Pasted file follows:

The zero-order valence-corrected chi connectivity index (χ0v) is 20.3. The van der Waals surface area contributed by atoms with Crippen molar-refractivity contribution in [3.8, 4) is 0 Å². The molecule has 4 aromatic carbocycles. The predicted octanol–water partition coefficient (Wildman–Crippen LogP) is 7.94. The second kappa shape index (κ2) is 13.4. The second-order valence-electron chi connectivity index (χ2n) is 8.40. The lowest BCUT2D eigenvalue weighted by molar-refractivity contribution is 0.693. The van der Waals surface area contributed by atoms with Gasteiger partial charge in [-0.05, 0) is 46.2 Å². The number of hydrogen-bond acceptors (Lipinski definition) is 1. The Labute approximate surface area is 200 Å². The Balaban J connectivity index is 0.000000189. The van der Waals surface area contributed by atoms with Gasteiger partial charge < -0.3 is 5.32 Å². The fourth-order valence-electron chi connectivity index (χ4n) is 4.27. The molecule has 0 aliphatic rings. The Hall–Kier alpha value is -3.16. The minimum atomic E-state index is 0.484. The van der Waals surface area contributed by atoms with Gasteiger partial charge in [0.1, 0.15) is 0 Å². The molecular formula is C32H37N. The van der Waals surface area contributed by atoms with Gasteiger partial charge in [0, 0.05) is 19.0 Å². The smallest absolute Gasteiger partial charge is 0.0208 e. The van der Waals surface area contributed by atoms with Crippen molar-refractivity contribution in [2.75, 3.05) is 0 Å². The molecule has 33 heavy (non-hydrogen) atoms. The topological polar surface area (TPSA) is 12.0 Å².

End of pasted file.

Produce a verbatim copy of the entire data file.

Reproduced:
The zero-order valence-corrected chi connectivity index (χ0v) is 20.3. The van der Waals surface area contributed by atoms with Crippen molar-refractivity contribution in [3.8, 4) is 0 Å². The molecule has 4 aromatic carbocycles. The predicted octanol–water partition coefficient (Wildman–Crippen LogP) is 7.94. The second kappa shape index (κ2) is 13.4. The second-order valence-electron chi connectivity index (χ2n) is 8.40. The lowest BCUT2D eigenvalue weighted by molar-refractivity contribution is 0.693. The van der Waals surface area contributed by atoms with Gasteiger partial charge in [-0.05, 0) is 46.2 Å². The number of hydrogen-bond acceptors (Lipinski definition) is 1. The Labute approximate surface area is 200 Å². The Balaban J connectivity index is 0.000000189. The van der Waals surface area contributed by atoms with Gasteiger partial charge < -0.3 is 5.32 Å². The fourth-order valence-electron chi connectivity index (χ4n) is 4.27. The molecule has 0 aliphatic rings. The Hall–Kier alpha value is -3.16. The minimum atomic E-state index is 0.484. The van der Waals surface area contributed by atoms with Gasteiger partial charge in [0.1, 0.15) is 0 Å². The molecular formula is C32H37N. The van der Waals surface area contributed by atoms with Gasteiger partial charge in [0, 0.05) is 19.0 Å². The smallest absolute Gasteiger partial charge is 0.0208 e. The van der Waals surface area contributed by atoms with Crippen molar-refractivity contribution in [2.75, 3.05) is 0 Å². The molecule has 33 heavy (non-hydrogen) atoms. The topological polar surface area (TPSA) is 12.0 Å².